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    If the brewer states what style they are calling it, this site will go with that, I believe, rather than any independent judging of the style or recipe.
     
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  15. stingray

    stingray Initiate (81) Jun 23, 2005 Wisconsin

    At risk of going slightly off topic here is an example of what I would call a misnamed beer. I was tearing through a series of Oktoberfests in August/September and this one wasn't quite right until I looked closely at the label. It has a new label quite a bit different from these pictures but it clearly said Vienna Lager in very small print.

    To actually add to the discussion, some people still use barleywine as a catch all term for high alcohol beer (that isn't dark enough to be a stout, anyway). And it's easy to make different recipes start to taste the same when you crank up the malt that much. It's quite difficult to have a balanced distinct flavor at 13% abv. When an Old Ale or Scotch Ale or even some IPAs get well into the double digits the flavor can tend to merge. Nebraska Brewing Company even changed the style of Fathead at some point.
     
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  16. zid

    zid Poo-Bah (1,758) Feb 15, 2010 New York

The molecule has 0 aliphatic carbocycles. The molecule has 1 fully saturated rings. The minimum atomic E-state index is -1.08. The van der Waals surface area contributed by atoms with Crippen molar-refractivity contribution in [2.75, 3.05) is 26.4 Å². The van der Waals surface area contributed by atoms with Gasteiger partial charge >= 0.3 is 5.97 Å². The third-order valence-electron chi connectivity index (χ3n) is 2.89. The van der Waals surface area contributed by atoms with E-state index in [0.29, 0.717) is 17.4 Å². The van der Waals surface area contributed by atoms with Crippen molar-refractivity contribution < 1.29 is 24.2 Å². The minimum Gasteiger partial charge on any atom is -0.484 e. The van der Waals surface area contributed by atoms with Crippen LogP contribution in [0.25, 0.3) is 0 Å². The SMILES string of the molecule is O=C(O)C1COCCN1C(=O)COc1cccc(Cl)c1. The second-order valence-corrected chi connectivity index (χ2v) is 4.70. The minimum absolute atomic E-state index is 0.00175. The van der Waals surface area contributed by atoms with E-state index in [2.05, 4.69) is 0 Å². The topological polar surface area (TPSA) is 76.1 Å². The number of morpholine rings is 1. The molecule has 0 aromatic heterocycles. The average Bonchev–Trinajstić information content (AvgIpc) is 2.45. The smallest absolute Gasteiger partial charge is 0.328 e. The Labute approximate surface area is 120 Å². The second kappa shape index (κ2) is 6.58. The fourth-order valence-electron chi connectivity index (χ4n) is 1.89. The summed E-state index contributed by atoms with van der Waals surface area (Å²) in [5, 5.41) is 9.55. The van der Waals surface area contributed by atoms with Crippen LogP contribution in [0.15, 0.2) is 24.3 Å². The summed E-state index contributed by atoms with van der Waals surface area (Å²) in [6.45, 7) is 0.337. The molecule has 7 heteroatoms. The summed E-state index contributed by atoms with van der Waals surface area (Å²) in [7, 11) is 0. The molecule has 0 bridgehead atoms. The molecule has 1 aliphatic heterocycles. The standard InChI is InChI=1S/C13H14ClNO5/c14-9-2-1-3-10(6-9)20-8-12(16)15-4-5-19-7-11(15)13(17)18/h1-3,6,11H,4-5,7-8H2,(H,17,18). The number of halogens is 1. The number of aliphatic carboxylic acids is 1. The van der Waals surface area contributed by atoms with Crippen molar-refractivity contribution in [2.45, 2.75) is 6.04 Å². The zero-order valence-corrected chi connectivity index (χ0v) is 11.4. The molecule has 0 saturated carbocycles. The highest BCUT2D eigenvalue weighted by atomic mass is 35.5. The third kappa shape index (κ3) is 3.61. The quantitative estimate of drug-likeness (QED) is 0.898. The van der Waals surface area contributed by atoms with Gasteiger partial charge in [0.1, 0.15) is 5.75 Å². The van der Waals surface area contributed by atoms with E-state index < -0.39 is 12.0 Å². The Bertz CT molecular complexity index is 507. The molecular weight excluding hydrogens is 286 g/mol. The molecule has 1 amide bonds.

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    You bring up a good example to further the conversation, but I disagree that the person "guessed wrong." There's no right or wrong, just that the brewer calls it a quad. "Belgian strong dark ale" isn't a style in the strict sense... it's really just a method of categorization like "Polish amber lager" could be or "Canadian pale strong lager" could be (those are random words). It's a description - it only means what the words say. Many even debate if Quadrupel is really a "style" since (I believe) it started very recently as a brand name for a particular beer and has since been latched onto other beers that never identified themselves as such. Since beers will usually get the "quad" tag if they are Trappist or if they state quad on the label, many feel like quad is a more specific sub-type of "Belgian strong dark" (which feels looser)... but that thinking won't account for pale "quads." If someone claims that quads are more (insert fruity, dry, spicy, whatever) and BSDAs are more (insert fruity, dry, spicy, whatever), they are most likely buying into a selective fiction (which isn't necessarily a bad thing).